But is this “acceptance” equivalent to being saved from the final judgment? No. A person must take a further step to be saved. Peter continues: God sent the man Jesus Christ to bring peace to the nation of Israel. Peter assumes that his Roman audience in Caesarea has heard about the life of Jesus, a remarkable testament to how word about Jesus had spread. He reminds them that John baptized Jesus and that God anointed him with the Holy Spirit. Jesus then went about healing many people from suffering caused by the devil. Peter was a witness to all of this.

Arnold notes that

Peter’s words here echo and fulfill Isaiah 61:1-2: ‘The Spirit of the Sovereign Lord is on me, because the Lord has anointed me to preach good news to the poor. He has sent me to bind up the brokenhearted, to proclaim freedom for the captives and release from darkness for the prisoners.’ Jesus read these words at the outset of his ministry when he spoke in the synagogue at Nazareth (Luke 4:17-21).

Jesus was then crucified (hung on a tree), but God raised him from the dead on the third day. After he was raised, he appeared to a select group of people who also ate and drank with him. Peter specifically mentions eating and drinking with Jesus to clarify that Jesus physically and bodily rose from the dead. This was no ghost or apparition. Jesus commanded his disciples to teach that Jesus has been appointed, by God, to be the end-time judge. Anyone who believes in Jesus will receive forgiveness for his sins and escape the final judgment.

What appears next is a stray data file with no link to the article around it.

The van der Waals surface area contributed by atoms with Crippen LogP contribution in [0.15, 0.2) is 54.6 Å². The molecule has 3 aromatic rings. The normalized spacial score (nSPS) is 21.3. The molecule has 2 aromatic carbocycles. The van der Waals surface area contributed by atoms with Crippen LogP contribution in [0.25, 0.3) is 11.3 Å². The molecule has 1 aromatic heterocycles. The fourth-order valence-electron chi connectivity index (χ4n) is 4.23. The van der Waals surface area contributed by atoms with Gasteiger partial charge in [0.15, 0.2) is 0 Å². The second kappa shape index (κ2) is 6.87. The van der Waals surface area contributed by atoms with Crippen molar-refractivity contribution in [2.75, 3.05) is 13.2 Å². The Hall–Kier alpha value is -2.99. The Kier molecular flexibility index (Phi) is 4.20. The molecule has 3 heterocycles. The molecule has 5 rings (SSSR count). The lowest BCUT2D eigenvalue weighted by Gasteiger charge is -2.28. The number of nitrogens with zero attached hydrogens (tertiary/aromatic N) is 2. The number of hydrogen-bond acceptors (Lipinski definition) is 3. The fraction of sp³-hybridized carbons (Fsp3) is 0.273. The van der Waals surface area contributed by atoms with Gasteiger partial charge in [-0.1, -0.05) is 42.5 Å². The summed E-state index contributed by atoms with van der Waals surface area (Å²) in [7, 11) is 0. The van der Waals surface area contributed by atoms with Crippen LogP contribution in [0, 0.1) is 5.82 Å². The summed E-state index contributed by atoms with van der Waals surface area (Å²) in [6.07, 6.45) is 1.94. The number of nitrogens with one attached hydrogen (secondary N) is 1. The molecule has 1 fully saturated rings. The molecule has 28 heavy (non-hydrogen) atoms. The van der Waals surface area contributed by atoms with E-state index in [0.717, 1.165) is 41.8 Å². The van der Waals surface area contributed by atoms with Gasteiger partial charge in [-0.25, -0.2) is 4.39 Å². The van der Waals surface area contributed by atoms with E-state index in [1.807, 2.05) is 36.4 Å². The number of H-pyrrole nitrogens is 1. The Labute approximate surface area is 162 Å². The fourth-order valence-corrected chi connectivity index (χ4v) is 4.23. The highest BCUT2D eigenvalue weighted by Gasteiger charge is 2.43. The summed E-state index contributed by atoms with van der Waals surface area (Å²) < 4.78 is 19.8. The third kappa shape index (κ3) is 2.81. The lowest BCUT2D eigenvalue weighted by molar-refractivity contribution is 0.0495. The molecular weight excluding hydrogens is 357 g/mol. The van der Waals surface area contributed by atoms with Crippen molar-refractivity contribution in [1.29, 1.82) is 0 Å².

While Peter is speaking, he is interrupted by the Holy Spirit pouring into the Gentiles in Cornelius’ house. The Jewish companions of Peter are amazed at what is happening. Arnold explains:

The Torah-observant Jews recognize the remarkable significance of this event. God is now accepting Gentiles on the same basis that he did the Jews—on the sole basis of believing in Jesus Christ for the forgiveness of sins. These Gentile believers will not be required to be circumcised, offer sacrifices, observe the Jewish festivals, or keep Jewish dietary laws as a means of entering or maintaining their position in the new people of God.

Seeing this, Peter commands his companions to baptize these Gentiles in the name of Jesus Christ. Darrell Bock, in Acts, Baker Exegetical Commentary on the New Testament, summarizes:

God directs an epoch-making event in which Gentiles are accepted in fellowship and receive the gospel. Their faith leads to the gift of the Spirit, the sign that the new era has arrived. In addition, they are not circumcised and yet table fellowship and full hospitality between Jews and Gentiles ensues.

The Trinity is quite active here (Gaventa 2003: 173–74). God takes the initiative. Jesus Christ is at the center of the plan. The Spirit confirms that all of this is God’s work. The actions that take place represent the act and will of God working in harmony. The church does not lead here but follows God’s leading, thereby learning a great deal about how God views people.

Jews and Gentiles are equal in Christ (Eph. 2:11–22). Their need and the answer to that need are the same. This is why judgment and accountability before God are keys to Peter’s speech.